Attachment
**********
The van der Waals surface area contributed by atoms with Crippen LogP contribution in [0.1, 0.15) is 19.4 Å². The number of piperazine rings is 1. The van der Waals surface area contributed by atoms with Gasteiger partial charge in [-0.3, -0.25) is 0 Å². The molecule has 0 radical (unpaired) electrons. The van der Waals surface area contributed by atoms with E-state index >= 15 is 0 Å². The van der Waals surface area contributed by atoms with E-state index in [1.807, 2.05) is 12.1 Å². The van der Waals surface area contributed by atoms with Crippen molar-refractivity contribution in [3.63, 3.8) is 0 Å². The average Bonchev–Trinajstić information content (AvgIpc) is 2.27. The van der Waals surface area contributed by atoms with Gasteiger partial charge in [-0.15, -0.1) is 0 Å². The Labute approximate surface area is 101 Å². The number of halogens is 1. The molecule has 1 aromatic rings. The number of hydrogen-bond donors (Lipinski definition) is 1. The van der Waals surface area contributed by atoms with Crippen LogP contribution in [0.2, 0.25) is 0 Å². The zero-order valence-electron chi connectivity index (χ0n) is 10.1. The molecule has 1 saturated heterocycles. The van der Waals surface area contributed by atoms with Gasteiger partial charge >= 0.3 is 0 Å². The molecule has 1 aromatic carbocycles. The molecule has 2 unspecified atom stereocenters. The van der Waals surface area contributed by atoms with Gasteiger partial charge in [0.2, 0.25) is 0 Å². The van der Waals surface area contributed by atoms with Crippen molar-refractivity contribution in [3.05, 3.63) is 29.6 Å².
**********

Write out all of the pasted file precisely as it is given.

The van der Waals surface area contributed by atoms with Crippen LogP contribution in [0.1, 0.15) is 19.4 Å². The number of piperazine rings is 1. The van der Waals surface area contributed by atoms with Gasteiger partial charge in [-0.3, -0.25) is 0 Å². The molecule has 0 radical (unpaired) electrons. The van der Waals surface area contributed by atoms with E-state index >= 15 is 0 Å². The van der Waals surface area contributed by atoms with E-state index in [1.807, 2.05) is 12.1 Å². The van der Waals surface area contributed by atoms with Crippen molar-refractivity contribution in [3.63, 3.8) is 0 Å². The average Bonchev–Trinajstić information content (AvgIpc) is 2.27. The van der Waals surface area contributed by atoms with Gasteiger partial charge in [-0.15, -0.1) is 0 Å². The Labute approximate surface area is 101 Å². The number of halogens is 1. The molecule has 1 aromatic rings. The number of hydrogen-bond donors (Lipinski definition) is 1. The van der Waals surface area contributed by atoms with Crippen LogP contribution in [0.2, 0.25) is 0 Å². The zero-order valence-electron chi connectivity index (χ0n) is 10.1. The molecule has 1 saturated heterocycles. The van der Waals surface area contributed by atoms with Gasteiger partial charge >= 0.3 is 0 Å². The molecule has 1 aromatic carbocycles. The molecule has 2 unspecified atom stereocenters. The van der Waals surface area contributed by atoms with Gasteiger partial charge in [0.2, 0.25) is 0 Å². The van der Waals surface area contributed by atoms with Crippen molar-refractivity contribution in [3.05, 3.63) is 29.6 Å².